What causes multiple chains of saturated fats to pack together and form a solid? It is said that because the chains are straight, they form a lattice and line up more easily.

But if I had a bunch of straight sticks and drop them into a pile, they don't magically form a lattice where everything lines up. So is there something about the fatty chains that causes them to line up and pack closely together into a lattice?


1 Answer 1


Nature abhors a vacuum, and your sticks aren't sticky.

When you have a jumble of sticks, there's lots of voids and spaces between them - the pile of sticks takes up much more room than the bundle. For wooden sticks, this is no problem, as air can easily fill in the voids between them. With saturated fats, this isn't possible. There really isn't anything that can fill the voids. The only way to fill them is to line up the chains in an ordered lattice.

Also, when the chains are in an ordered lattice they're making a large number of van der Waals interactions between them. Because the chains are straight, the best way to maximize these favorable attractive interactions is to pack the chains together in an ordered array. The van der Waals forces are comparatively small, but over a long chain it adds up. (I haven't ever seen this done, but I'm guessing that if you coated your wooden sticks with something sticky like honey, and shook them around a bit, your wooden sticks would also want to line up with each other and stick together in an ordered array.)

Temperature, of course, can overcome both effects. The additional kinetic energy in the molecules allows them to overcome the attractive interactions between the molecules, and higher temperatures mean that the molecules are moving faster, pushing away other molecules and effectively filling in the voids to some extent. When you get to a high enough temperature, the fat melts.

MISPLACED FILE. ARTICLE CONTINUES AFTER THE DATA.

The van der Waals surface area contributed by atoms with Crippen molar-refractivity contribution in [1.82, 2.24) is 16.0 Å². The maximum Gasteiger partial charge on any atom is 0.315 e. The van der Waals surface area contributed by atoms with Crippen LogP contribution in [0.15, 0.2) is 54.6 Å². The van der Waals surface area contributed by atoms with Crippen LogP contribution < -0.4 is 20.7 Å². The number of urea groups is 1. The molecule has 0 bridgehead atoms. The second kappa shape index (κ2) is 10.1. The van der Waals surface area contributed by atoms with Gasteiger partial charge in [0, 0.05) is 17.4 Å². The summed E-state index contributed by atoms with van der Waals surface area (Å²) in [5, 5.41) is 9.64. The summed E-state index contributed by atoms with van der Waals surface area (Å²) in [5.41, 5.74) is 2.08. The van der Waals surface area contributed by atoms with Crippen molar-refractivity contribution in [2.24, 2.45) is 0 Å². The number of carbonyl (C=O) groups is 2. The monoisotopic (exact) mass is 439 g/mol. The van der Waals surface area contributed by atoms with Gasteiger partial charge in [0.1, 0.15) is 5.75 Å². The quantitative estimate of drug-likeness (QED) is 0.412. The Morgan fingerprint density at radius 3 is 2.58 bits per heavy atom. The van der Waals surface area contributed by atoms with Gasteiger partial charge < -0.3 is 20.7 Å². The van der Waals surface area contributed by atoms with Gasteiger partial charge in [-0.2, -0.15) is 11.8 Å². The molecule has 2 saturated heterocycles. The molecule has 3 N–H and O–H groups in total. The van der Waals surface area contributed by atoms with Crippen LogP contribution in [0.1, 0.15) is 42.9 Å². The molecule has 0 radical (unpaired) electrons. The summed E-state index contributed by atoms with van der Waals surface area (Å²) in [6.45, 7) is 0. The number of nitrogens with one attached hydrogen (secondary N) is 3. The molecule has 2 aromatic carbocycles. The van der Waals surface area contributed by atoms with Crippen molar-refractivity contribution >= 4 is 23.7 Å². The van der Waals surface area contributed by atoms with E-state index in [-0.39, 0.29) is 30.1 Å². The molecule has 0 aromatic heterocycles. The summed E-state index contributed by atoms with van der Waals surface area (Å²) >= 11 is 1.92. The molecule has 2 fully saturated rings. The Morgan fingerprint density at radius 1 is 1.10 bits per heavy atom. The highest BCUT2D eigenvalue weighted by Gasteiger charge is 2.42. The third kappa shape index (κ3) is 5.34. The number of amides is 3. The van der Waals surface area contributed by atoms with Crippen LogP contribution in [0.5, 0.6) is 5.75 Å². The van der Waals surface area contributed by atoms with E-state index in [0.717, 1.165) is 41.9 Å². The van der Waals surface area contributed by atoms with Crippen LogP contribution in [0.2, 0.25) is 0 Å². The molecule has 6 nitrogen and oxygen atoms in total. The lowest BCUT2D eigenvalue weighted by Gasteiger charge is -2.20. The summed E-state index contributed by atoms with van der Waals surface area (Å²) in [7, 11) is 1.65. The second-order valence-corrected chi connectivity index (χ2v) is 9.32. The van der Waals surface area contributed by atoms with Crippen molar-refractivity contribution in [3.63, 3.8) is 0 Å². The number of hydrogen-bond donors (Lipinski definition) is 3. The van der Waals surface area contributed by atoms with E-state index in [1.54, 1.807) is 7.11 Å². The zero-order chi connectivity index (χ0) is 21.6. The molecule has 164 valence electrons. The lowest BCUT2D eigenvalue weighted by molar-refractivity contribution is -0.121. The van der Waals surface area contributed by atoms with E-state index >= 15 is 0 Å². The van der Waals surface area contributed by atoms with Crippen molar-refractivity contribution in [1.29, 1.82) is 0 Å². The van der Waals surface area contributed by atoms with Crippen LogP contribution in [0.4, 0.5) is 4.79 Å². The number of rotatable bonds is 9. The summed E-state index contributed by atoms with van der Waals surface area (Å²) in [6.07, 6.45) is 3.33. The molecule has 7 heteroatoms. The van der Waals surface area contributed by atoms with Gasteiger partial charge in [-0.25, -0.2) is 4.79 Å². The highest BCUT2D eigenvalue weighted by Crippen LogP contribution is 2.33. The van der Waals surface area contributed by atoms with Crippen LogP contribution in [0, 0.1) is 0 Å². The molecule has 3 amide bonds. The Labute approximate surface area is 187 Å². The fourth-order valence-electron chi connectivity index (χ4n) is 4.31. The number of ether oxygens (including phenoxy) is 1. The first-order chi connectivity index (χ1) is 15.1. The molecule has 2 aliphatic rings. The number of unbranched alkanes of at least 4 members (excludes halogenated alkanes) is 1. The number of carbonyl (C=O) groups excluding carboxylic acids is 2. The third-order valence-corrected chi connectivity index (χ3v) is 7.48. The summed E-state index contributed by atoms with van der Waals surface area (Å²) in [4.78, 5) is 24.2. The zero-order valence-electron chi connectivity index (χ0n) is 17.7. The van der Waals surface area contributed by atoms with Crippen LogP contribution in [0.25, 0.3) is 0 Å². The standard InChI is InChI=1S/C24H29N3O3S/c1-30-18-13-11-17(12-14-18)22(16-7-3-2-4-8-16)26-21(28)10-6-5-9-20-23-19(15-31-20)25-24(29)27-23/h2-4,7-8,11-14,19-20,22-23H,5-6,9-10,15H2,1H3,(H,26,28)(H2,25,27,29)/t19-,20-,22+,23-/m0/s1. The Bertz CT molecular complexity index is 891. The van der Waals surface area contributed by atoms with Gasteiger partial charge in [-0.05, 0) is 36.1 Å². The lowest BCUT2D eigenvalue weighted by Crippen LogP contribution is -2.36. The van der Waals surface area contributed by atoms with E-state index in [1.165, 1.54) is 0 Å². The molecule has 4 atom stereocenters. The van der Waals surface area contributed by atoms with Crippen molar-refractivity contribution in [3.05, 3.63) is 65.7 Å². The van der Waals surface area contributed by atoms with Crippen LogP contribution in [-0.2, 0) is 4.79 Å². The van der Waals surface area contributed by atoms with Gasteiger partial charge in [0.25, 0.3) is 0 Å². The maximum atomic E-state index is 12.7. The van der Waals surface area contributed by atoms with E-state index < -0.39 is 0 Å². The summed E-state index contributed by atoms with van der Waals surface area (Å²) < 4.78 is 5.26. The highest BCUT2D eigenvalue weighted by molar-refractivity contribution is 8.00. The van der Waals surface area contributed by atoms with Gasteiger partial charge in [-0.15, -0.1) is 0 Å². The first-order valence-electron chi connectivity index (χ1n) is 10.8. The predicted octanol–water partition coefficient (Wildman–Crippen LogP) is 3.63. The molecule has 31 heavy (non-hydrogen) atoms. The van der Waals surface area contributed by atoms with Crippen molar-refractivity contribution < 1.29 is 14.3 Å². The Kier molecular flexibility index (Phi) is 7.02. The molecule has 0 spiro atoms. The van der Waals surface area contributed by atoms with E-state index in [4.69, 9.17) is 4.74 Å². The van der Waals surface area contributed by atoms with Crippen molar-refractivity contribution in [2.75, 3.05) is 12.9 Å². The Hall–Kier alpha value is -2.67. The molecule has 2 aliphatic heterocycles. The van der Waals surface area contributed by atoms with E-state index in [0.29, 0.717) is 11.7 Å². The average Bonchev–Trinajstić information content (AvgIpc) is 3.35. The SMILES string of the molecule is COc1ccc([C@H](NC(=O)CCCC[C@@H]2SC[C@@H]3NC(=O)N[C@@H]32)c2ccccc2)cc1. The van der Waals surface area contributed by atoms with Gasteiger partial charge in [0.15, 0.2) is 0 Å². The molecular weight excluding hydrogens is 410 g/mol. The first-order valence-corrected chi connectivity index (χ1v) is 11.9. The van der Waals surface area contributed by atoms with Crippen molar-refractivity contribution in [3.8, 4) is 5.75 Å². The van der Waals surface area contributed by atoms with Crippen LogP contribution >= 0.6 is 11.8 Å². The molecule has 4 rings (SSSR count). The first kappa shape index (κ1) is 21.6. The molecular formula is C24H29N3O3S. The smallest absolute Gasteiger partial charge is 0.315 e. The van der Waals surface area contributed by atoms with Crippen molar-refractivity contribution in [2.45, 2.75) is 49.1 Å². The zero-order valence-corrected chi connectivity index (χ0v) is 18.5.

In unsaturated fats, the chains are kinked. This means that it's much harder to line them up to form all those van der Waals interactions, and there are intrinsically voids in even the most ideal packing. Thus it's much easier to break those interactions and add the additional voids needed for a liquid state, so the solid to liquid transition happens at a lower temperature.

One thing to keep in mind is that things like solid/liquid transitions are not absolute things. Where the solid to liquid phase transition happens is based on the relative stability of the solid versus the liquid. It isn't that the saturated fat can form a solid and the unsaturated fat can't, it's just that the solid saturated fat is more stabilize relative to the liquid saturated fat, than the solid unsaturated fat is to the liquid unsaturated fat. As the change in stability is much greater for saturated fat, it takes a higher temperature to melt the saturated fat than it does the unsaturated one.


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